• Ensure that the proposed initiative for which the proposal will request funding meets a philanthropic need that is currently unmet.
  • Develop a clear plan for the strategy, implementation and evaluation of the initiative before drafting a single word of the proposal.
  • Conduct thorough research to ensure the initiative will achieve the funder’s philanthropic objectives – in addition to the charity’s own!
  • Build a relationship with the funder prior to submission – this can provide valuable insight into the evaluation process and areas of strengths/weaknesses in your proposal. 

MYTH: Longer proposals are often more successful than short proposals.

FACT: Many people think that "longer-is-better" because it can contain more detailed information on the project and therefore have a greater opportunity to demonstrate alignment with the funder’s objectives. In reality, this is a dangerous assumption to make.  The proposal’s format will vary depending on the funder, but invariably, grants contain similar components, with a sound plan to meet an important need and impact. The length of the proposal itself is not important if it succeeds in meeting the application criteria.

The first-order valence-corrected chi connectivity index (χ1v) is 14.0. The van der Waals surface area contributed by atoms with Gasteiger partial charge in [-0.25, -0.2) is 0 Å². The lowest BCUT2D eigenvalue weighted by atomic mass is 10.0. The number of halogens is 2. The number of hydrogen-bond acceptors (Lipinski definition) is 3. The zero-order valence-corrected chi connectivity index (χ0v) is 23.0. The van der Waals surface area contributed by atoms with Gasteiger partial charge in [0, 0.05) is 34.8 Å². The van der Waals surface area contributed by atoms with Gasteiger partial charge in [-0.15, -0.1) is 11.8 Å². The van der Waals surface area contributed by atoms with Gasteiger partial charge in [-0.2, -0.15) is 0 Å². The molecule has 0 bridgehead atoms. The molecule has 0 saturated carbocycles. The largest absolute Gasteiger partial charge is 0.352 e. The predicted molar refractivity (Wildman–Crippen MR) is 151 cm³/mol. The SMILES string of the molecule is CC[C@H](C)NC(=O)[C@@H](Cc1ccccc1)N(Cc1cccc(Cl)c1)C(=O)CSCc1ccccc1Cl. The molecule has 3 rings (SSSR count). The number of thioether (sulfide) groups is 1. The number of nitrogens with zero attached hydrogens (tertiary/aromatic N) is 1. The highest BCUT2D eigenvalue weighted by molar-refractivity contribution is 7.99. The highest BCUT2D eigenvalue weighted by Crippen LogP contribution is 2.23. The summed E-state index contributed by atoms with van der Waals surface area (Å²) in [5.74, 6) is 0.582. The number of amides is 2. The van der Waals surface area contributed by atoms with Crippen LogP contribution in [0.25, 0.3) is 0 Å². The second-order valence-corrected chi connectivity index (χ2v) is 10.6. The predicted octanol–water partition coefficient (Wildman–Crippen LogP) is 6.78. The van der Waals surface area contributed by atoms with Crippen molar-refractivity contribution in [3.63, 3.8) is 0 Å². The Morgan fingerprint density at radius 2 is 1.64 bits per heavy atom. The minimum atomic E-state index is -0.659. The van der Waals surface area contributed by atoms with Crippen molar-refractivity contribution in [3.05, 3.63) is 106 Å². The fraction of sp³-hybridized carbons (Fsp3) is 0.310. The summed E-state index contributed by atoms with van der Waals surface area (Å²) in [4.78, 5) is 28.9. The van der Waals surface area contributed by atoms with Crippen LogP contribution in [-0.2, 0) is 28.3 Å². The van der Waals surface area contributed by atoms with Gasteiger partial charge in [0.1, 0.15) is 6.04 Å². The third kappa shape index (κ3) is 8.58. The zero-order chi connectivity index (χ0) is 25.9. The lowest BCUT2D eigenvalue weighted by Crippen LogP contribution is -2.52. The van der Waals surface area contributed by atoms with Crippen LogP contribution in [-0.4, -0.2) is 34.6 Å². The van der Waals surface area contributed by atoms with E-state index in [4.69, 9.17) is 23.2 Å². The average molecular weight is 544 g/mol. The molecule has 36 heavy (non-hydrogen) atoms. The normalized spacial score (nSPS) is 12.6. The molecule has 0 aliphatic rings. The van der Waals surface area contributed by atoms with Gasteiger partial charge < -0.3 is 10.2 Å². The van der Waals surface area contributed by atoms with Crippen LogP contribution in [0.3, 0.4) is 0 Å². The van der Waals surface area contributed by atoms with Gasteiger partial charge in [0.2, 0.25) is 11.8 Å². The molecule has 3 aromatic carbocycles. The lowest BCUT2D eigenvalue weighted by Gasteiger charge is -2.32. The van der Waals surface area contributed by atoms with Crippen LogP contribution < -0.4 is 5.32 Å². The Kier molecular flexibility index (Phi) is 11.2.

Generally speaking, there are three grant formats that are the most common. In some cases, the prospective funder will indicate what proposal style is preferred, or provide a standardized application form for the charity to complete. If no direction is given, the grantwriter may choose one of the following: